A three-weight typeface inspired by sweeping 16th century chancery italics.
Alizé is Tom Grace’s three-weight typeface inspired by the chancery italic of the 16th century and named for the easterly trade winds that blow through from Africa to the Caribbean. It is a high-contrast face created with syncopations in axes and proportions, and with subtle irregularities which look handmade. These qualities form a lively and delicate weave suitable for setting a single word, a special expression, or a short block of prose.
The family does not contain an unslanted roman, but instead promotes the italic as the primary style in keeping with common printing conventions of the 16th and 17th centuries. Historically, the italic lowercase predates inclined capitals by several decades, so as a nod to this typographic evolution Alizé’s capitals, small capitals, and figures are slightly inclined to match the energy of the lowercase.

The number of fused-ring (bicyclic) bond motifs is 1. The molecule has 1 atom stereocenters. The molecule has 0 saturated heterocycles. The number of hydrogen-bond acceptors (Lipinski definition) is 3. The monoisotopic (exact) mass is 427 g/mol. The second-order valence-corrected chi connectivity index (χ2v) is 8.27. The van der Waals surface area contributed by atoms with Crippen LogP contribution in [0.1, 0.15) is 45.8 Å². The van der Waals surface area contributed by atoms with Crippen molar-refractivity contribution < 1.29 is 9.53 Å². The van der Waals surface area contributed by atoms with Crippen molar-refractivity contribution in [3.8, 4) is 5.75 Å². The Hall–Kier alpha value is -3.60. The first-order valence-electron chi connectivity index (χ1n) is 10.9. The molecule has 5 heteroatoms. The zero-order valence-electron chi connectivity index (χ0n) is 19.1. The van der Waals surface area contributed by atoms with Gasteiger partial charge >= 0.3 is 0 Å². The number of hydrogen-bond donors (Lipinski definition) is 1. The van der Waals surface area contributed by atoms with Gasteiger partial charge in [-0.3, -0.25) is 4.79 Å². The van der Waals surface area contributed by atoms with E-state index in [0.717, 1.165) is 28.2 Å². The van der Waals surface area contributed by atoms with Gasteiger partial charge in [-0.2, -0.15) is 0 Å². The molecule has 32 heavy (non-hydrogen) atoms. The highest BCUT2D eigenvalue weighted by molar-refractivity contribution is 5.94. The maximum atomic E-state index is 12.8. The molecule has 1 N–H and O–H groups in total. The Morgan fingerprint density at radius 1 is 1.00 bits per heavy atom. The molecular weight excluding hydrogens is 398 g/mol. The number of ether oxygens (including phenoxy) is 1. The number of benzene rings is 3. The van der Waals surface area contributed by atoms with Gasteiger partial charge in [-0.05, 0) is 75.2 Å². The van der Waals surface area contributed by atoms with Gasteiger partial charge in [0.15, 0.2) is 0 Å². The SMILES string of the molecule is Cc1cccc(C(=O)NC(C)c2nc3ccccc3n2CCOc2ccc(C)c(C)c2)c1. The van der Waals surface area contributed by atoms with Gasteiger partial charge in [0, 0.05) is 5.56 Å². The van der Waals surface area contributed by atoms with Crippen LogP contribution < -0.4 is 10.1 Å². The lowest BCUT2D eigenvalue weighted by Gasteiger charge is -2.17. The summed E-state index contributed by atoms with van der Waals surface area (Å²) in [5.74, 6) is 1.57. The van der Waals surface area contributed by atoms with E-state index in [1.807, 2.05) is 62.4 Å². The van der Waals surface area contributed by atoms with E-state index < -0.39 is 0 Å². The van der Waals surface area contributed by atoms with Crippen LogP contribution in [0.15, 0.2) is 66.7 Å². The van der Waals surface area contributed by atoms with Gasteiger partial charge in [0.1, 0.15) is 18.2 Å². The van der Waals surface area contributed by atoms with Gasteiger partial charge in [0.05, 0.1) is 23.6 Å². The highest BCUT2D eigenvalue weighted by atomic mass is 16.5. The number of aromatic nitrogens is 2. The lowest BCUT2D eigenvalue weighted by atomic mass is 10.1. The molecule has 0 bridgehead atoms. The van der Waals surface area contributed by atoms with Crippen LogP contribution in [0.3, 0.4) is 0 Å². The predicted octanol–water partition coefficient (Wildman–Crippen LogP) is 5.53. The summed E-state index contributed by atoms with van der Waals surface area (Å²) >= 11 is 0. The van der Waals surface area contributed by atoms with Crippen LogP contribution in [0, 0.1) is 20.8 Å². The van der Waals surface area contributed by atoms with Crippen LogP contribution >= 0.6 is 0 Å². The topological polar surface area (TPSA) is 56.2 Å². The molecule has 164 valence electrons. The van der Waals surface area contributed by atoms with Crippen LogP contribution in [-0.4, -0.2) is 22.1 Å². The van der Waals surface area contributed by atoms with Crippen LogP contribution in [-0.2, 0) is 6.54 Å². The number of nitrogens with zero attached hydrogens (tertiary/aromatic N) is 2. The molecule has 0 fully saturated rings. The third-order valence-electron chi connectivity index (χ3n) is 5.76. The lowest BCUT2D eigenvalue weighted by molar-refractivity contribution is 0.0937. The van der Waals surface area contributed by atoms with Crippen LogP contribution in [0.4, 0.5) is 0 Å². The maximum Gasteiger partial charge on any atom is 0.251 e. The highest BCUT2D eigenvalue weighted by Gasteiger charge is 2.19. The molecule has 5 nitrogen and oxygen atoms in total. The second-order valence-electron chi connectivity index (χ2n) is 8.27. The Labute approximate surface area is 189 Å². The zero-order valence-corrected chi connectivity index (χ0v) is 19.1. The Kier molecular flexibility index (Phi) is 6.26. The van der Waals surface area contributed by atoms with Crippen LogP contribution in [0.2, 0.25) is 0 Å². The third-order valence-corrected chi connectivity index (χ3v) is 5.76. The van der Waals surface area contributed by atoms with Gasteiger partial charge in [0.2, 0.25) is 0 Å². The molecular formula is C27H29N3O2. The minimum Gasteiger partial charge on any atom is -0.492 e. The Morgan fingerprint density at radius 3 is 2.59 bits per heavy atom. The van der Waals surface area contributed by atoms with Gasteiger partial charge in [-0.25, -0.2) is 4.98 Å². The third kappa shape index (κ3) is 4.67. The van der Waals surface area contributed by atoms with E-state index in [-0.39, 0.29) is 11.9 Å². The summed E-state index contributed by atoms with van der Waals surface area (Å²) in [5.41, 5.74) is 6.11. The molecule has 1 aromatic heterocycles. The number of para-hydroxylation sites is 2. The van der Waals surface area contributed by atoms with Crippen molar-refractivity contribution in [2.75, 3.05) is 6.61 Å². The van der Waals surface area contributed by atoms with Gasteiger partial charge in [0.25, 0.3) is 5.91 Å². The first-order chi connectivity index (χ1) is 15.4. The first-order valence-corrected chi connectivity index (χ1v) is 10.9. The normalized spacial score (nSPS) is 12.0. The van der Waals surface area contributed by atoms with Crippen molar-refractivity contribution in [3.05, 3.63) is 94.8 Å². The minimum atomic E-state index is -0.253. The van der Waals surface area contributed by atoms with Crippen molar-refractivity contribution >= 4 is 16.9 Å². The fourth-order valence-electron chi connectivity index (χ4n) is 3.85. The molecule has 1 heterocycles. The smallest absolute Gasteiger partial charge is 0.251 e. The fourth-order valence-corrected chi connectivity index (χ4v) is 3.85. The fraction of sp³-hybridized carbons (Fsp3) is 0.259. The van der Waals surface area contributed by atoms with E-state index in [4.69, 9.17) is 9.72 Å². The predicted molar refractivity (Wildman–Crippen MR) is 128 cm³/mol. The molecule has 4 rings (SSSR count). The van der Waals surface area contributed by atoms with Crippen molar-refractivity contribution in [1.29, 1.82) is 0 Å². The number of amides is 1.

The low x-height and long ascenders and descenders — features associated with purposefulness, finesse, and luxury — are reminiscent of the Venetian-style italic, but are further emphasised. Unlike the Venetian italic, however, Alizé has a sharp slope, giving a prominent sweep across the page, similar to its trade winds namesake. The complete Alizé family, along with our entire catalogue, has been optimised for today’s varied screen uses.